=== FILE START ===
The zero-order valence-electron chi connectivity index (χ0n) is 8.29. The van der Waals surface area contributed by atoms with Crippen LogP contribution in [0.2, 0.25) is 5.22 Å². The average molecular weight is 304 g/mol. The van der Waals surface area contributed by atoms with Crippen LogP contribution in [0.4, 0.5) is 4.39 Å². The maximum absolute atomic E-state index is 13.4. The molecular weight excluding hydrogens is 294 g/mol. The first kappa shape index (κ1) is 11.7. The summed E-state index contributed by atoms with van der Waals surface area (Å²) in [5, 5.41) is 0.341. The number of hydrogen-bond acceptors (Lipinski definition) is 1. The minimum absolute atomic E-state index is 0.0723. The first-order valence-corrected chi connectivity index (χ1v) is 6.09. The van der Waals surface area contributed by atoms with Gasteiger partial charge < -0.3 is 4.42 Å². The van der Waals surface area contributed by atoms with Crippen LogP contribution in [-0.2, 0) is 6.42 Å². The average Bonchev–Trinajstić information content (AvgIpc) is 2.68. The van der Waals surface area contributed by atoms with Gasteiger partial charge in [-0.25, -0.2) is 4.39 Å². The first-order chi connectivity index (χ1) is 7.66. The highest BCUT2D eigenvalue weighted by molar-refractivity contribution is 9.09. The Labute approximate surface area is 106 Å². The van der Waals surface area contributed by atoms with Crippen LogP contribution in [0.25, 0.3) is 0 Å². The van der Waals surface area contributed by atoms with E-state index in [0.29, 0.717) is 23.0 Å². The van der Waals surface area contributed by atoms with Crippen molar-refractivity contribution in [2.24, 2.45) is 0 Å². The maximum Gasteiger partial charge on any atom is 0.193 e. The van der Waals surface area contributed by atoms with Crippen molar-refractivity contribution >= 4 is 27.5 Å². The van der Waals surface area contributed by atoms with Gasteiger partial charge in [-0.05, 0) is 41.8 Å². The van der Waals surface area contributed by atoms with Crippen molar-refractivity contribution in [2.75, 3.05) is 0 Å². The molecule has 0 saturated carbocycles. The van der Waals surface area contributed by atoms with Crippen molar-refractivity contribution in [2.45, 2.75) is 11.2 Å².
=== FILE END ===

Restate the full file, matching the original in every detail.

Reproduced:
The zero-order valence-electron chi connectivity index (χ0n) is 8.29. The van der Waals surface area contributed by atoms with Crippen LogP contribution in [0.2, 0.25) is 5.22 Å². The average molecular weight is 304 g/mol. The van der Waals surface area contributed by atoms with Crippen LogP contribution in [0.4, 0.5) is 4.39 Å². The maximum absolute atomic E-state index is 13.4. The molecular weight excluding hydrogens is 294 g/mol. The first kappa shape index (κ1) is 11.7. The summed E-state index contributed by atoms with van der Waals surface area (Å²) in [5, 5.41) is 0.341. The number of hydrogen-bond acceptors (Lipinski definition) is 1. The minimum absolute atomic E-state index is 0.0723. The first-order valence-corrected chi connectivity index (χ1v) is 6.09. The van der Waals surface area contributed by atoms with Gasteiger partial charge < -0.3 is 4.42 Å². The van der Waals surface area contributed by atoms with Crippen LogP contribution in [-0.2, 0) is 6.42 Å². The average Bonchev–Trinajstić information content (AvgIpc) is 2.68. The van der Waals surface area contributed by atoms with Gasteiger partial charge in [-0.25, -0.2) is 4.39 Å². The first-order chi connectivity index (χ1) is 7.66. The highest BCUT2D eigenvalue weighted by molar-refractivity contribution is 9.09. The Labute approximate surface area is 106 Å². The van der Waals surface area contributed by atoms with Crippen LogP contribution in [0.25, 0.3) is 0 Å². The van der Waals surface area contributed by atoms with E-state index in [0.29, 0.717) is 23.0 Å². The van der Waals surface area contributed by atoms with Crippen molar-refractivity contribution in [2.24, 2.45) is 0 Å². The maximum Gasteiger partial charge on any atom is 0.193 e. The van der Waals surface area contributed by atoms with Crippen molar-refractivity contribution >= 4 is 27.5 Å². The van der Waals surface area contributed by atoms with Gasteiger partial charge in [-0.05, 0) is 41.8 Å². The van der Waals surface area contributed by atoms with Crippen molar-refractivity contribution in [2.75, 3.05) is 0 Å². The molecule has 0 saturated carbocycles. The van der Waals surface area contributed by atoms with Crippen molar-refractivity contribution in [2.45, 2.75) is 11.2 Å².